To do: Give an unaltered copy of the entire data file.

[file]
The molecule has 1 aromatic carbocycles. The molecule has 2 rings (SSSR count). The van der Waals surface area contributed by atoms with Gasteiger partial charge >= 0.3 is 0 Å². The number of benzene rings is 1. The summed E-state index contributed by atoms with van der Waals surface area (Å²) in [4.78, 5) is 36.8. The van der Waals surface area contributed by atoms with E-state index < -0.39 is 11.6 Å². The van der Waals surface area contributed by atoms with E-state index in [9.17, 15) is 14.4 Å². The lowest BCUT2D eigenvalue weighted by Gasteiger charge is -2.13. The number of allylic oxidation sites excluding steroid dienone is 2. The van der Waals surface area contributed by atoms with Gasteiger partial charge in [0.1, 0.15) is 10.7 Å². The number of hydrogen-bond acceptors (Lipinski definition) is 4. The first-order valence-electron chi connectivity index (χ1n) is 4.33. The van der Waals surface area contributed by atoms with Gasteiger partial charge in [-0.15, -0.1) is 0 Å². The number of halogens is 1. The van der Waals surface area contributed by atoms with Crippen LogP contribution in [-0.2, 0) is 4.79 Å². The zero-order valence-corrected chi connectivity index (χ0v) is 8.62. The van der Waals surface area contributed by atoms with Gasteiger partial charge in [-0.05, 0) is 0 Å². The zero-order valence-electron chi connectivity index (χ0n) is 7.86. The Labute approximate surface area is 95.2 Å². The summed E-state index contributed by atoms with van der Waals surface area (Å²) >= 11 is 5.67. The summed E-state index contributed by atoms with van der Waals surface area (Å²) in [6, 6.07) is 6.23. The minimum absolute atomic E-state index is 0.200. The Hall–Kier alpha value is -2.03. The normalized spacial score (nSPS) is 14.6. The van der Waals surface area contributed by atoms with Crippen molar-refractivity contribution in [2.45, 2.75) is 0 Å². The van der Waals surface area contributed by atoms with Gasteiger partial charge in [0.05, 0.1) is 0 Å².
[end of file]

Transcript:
The molecule has 1 aromatic carbocycles. The molecule has 2 rings (SSSR count). The van der Waals surface area contributed by atoms with Gasteiger partial charge >= 0.3 is 0 Å². The number of benzene rings is 1. The summed E-state index contributed by atoms with van der Waals surface area (Å²) in [4.78, 5) is 36.8. The van der Waals surface area contributed by atoms with E-state index < -0.39 is 11.6 Å². The van der Waals surface area contributed by atoms with E-state index in [9.17, 15) is 14.4 Å². The lowest BCUT2D eigenvalue weighted by Gasteiger charge is -2.13. The number of allylic oxidation sites excluding steroid dienone is 2. The van der Waals surface area contributed by atoms with Gasteiger partial charge in [0.1, 0.15) is 10.7 Å². The number of hydrogen-bond acceptors (Lipinski definition) is 4. The first-order valence-electron chi connectivity index (χ1n) is 4.33. The van der Waals surface area contributed by atoms with Gasteiger partial charge in [-0.15, -0.1) is 0 Å². The number of halogens is 1. The van der Waals surface area contributed by atoms with Crippen LogP contribution in [-0.2, 0) is 4.79 Å². The zero-order valence-corrected chi connectivity index (χ0v) is 8.62. The van der Waals surface area contributed by atoms with Gasteiger partial charge in [-0.05, 0) is 0 Å². The zero-order valence-electron chi connectivity index (χ0n) is 7.86. The Labute approximate surface area is 95.2 Å². The summed E-state index contributed by atoms with van der Waals surface area (Å²) >= 11 is 5.67. The summed E-state index contributed by atoms with van der Waals surface area (Å²) in [6, 6.07) is 6.23. The minimum absolute atomic E-state index is 0.200. The Hall–Kier alpha value is -2.03. The normalized spacial score (nSPS) is 14.6. The van der Waals surface area contributed by atoms with Crippen molar-refractivity contribution in [2.45, 2.75) is 0 Å². The van der Waals surface area contributed by atoms with Gasteiger partial charge in [0.05, 0.1) is 0 Å².